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March 20, 2012

Bollinger: Free Speech, Except on His Own Campus

In a recent interview, Columbia University president Lee Bollinger was asked whether the Hazelwood standard of student speech should be applied to colleges and universities. (Hazelwood gave high-school teachers and administrators broad authority to restrict student speech, in the name of advancing "legitimate pedagogical goals.") Bollinger issued a strong caution:

"I definitely do not think, and have not thought, it should apply to public colleges and universities. The recognition for many decades has been that universities are basically dealing with adults, and our general conception of free speech and press very much applies in that context. Sure, there may be slight variations, to accommodate the purposes and interests of institutions of higher education, but not very many. And I don't think that Hazelwood's sensitivity--to speech that might be inappropriate or make people uncomfortable--would in any way apply in the university context. So I would be deeply surprised if that were the ultimate outcome in a case like that."

Given Bollinger's ringing defense of student free speech, I assumed that the university over which he presides has an excellent record for protecting student rights. Imagine my surprise, therefore, to see that not only has Columbia not earned a FIRE green-light rating, it received a red-light rating, for speech code policies that "both clearly and substantially restricts freedom of speech."

For instance, at Columbia, the sexual harassment policy forbids "unwanted sexual attention," even if the harassment was "unintentional." In other words, in good faith, a male student could ask a female student for a date--"sexual attention"--and be committing sexual harassment if the female student didn't want to be asked.

How could such a policy be reconciled with Bollinger's professed belief "that universities are basically dealing with adults," and that "Hazelwood's sensitivity--to speech that might be inappropriate or make people uncomfortable--would [not] in any way apply in the university context"?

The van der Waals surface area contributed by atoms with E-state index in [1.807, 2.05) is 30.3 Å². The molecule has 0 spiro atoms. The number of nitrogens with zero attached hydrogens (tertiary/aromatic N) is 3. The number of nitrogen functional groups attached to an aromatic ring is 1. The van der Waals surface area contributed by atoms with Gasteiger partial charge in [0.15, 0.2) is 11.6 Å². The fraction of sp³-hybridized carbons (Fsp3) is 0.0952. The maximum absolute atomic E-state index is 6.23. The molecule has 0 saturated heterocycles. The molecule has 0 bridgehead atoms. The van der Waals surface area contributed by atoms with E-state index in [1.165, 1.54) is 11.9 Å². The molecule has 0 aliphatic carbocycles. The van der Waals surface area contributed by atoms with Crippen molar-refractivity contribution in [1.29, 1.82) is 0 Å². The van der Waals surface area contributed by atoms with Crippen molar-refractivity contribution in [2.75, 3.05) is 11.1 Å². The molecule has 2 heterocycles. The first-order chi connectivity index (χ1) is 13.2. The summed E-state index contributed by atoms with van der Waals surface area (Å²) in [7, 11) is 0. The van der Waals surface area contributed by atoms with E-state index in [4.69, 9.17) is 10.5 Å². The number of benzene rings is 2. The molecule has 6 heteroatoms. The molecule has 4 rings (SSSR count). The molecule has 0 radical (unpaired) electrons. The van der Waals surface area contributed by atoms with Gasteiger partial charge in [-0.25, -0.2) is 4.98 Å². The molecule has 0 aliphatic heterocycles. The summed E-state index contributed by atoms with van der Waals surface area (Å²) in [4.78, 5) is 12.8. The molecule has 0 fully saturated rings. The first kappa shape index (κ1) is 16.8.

Or take Columbia's "gender-based misconduct" policy, which among other things prohibits "inappropriate sexual innuendoes or humor."

How could a policy (that appears to deem off-color jokes to be "gender-based misconduct") be reconciled with Bollinger's professed belief "that universities are basically dealing with adults," and that "Hazelwood's sensitivity--to speech that might be inappropriate or make people uncomfortable--would [not] in any way apply in the university context"?

Or take Columbia's "hate crimes/bias-related incidents" policy, which targets "behavior motivated by hate," even, it seems, if the behavior itself doesn't violate any other university policy or criminal law. The reason for such a sweeping definition, the policy explains, is to address the "deep pain" such actions "have on our entire community." Could a Columbia student speaking out against the use of racial preferences in admissions be deemed guilty of "behavior motivated by hate"?

How could such a policy--based on an extraordinary sensitivity to whoever in the Columbia community is most likely to be offended--reconciled with Bollinger's professed belief "that universities are basically dealing with adults," and that "Hazelwood's sensitivity--to speech that might be inappropriate or make people uncomfortable--would [not] in any way apply in the university context"?

It would seem, therefore, that Bollinger doesn't consider students at his own university to be "adults," and therefore free speech rights at Columbia--as the Hazelwood case envisions for high school--must be checked at the gates on 116th Street.

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KC Johnson is a Professor of History at Brooklyn College and the CUNY Graduate Center, and author of the blog Durham-in-Wonderland. He is co-author, with Stuart Taylor Jr., of "Until Proven Innocent."

Comments (2)

Alex Bensky:

It isn't just Columbia where Bollinger's dedication to free speech is lacking. He was the dean at the law school where I went, albeit sometime after my student years. And again, he was able to live with certain free speech exceptions.

Miyuki:

You have a great undergrad major to eventually go into SLP master's programs. You do have some things to consider, however: You do have to take undergrad courses BEFORE you begin the actually master's curriculum. This is called leveling and it varies by university. Some universities do not level, they only accept those with a background in communication disorders. My university is one like this. At ours, we have a fast track program where you take all of your undergrad major courses in one year and then apply to the master's program the next instead of taking four years for the undergrad + grad coursework, it takes three. Every university is different. These courses are required as part of ASHA certification. As I am sure you are aware, you must take the GRE. I recommend, personally, to get 1000+ on it. I know a girl who had around 700 and she got in to one school, but she also had a 4.0-Grades are crazy. I have a 3.83 and I was on wait-lists. EXPERIENCE! If you have volunteer, personal, work experience with the populations you would eventually be working with, let it shine!

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